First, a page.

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Your Environment. Your Health.

Michigan State University

Superfund Research Program

PCB Bioremediation Strategies and Potential Intermediates of Toxicological Significance

Project Leader: James M. Tiedje
Grant Number: P42ES004911
Funding Period: 2000 - 2013

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Project Summary (2000-2006)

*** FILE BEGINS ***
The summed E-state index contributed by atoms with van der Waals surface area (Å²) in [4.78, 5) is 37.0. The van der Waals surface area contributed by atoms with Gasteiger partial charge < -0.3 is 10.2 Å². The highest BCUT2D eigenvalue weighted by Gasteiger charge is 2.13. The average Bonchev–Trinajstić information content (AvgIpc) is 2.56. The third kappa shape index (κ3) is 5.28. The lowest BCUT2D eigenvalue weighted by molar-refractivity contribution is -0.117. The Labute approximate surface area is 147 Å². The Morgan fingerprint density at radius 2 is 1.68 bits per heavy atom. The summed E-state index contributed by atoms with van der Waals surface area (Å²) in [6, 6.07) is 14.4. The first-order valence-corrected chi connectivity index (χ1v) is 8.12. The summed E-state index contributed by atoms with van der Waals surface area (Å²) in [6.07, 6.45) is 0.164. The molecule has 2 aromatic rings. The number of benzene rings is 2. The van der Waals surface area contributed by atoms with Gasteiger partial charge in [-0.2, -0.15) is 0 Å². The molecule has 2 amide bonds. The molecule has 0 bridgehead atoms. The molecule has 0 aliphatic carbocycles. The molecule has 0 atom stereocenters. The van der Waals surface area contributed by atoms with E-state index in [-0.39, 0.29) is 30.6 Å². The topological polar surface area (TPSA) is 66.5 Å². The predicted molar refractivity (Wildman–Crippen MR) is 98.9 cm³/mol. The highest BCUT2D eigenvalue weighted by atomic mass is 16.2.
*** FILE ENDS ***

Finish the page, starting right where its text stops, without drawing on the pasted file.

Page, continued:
The broad objective of this project is to advance the knowledge of fundamental processes involved in sequential anaerobic and aerobic PCB degradation. This interdisciplinary research will yield biotechnology based on sequential anaerobic-aerobic degradation and mineralization of a wide range of PCBs; applications of these tools will therefore be capable of reducing the biological activity and toxicity of one of the most ubiquitous and troublesome Superfund pollutants. Specific aims are: (1) evaluation of the effect of FeSO4 on and enhancement of dechlorination of Aroclors and sediment associated PCBs by mixed cultures and enrichments; (2) evaluation of metabolic fate and toxicity of PCB intermediates; (3) enhancement of recombinant degradative pathways for ortho-substituted PCBs.; and (4) elucidation of the composition and dynamics of mixed microbial populations involved in PCB degradation and manage combinations of populations for enhanced bioremediation. These efforts will enable more complete dechlorination of PCB mixtures by increasing susceptibility to aerobic metabolism. To further develop the aerobic phase of PCB bioremediation, recently engineered recombinant PCB pathways will be enhanced to minimize accumulation of toxic intermediates and for better coordination of participating pathways. A comprehensive study of diversity, dynamics and metabolic shifts within PCB degrading mixed communities will provide knowledge needed to advance understanding of the molecular, population and environmental factors that control the environmental fate of PCBs in Superfund sites.

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